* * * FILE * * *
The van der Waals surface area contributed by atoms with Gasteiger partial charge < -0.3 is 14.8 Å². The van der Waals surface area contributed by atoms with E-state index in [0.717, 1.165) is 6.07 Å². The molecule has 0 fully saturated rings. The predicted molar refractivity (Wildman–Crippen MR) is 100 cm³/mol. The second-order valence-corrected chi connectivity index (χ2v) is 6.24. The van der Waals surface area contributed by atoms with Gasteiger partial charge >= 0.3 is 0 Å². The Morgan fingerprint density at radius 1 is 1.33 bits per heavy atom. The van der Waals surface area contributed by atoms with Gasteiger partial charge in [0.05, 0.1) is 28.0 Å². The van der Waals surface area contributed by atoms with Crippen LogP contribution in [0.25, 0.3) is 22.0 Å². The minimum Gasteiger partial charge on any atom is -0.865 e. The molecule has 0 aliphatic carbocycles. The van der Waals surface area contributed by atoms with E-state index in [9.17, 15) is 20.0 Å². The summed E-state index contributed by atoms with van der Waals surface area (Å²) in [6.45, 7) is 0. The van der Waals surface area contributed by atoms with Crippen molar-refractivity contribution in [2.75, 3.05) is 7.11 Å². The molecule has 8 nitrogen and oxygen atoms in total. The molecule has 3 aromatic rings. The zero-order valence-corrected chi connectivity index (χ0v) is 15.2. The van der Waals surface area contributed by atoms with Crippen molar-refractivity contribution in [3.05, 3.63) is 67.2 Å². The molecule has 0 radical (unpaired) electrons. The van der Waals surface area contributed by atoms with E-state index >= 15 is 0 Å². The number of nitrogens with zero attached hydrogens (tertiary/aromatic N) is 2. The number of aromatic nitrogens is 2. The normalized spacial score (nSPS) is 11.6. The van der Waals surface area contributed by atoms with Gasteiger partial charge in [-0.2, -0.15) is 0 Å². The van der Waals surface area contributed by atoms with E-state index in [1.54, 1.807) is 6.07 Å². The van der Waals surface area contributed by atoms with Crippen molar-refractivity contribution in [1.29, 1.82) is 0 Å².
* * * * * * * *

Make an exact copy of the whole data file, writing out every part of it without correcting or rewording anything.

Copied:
The van der Waals surface area contributed by atoms with Gasteiger partial charge < -0.3 is 14.8 Å². The van der Waals surface area contributed by atoms with E-state index in [0.717, 1.165) is 6.07 Å². The molecule has 0 fully saturated rings. The predicted molar refractivity (Wildman–Crippen MR) is 100 cm³/mol. The second-order valence-corrected chi connectivity index (χ2v) is 6.24. The van der Waals surface area contributed by atoms with Gasteiger partial charge >= 0.3 is 0 Å². The Morgan fingerprint density at radius 1 is 1.33 bits per heavy atom. The van der Waals surface area contributed by atoms with Gasteiger partial charge in [0.05, 0.1) is 28.0 Å². The van der Waals surface area contributed by atoms with Crippen LogP contribution in [0.25, 0.3) is 22.0 Å². The minimum Gasteiger partial charge on any atom is -0.865 e. The molecule has 0 aliphatic carbocycles. The van der Waals surface area contributed by atoms with E-state index in [9.17, 15) is 20.0 Å². The summed E-state index contributed by atoms with van der Waals surface area (Å²) in [6.45, 7) is 0. The van der Waals surface area contributed by atoms with Crippen molar-refractivity contribution in [2.75, 3.05) is 7.11 Å². The molecule has 8 nitrogen and oxygen atoms in total. The molecule has 3 aromatic rings. The zero-order valence-corrected chi connectivity index (χ0v) is 15.2. The van der Waals surface area contributed by atoms with Crippen molar-refractivity contribution in [3.05, 3.63) is 67.2 Å². The molecule has 0 radical (unpaired) electrons. The van der Waals surface area contributed by atoms with E-state index >= 15 is 0 Å². The number of nitrogens with zero attached hydrogens (tertiary/aromatic N) is 2. The number of aromatic nitrogens is 2. The normalized spacial score (nSPS) is 11.6. The van der Waals surface area contributed by atoms with Gasteiger partial charge in [-0.2, -0.15) is 0 Å². The van der Waals surface area contributed by atoms with E-state index in [1.54, 1.807) is 6.07 Å². The van der Waals surface area contributed by atoms with Crippen molar-refractivity contribution in [1.29, 1.82) is 0 Å².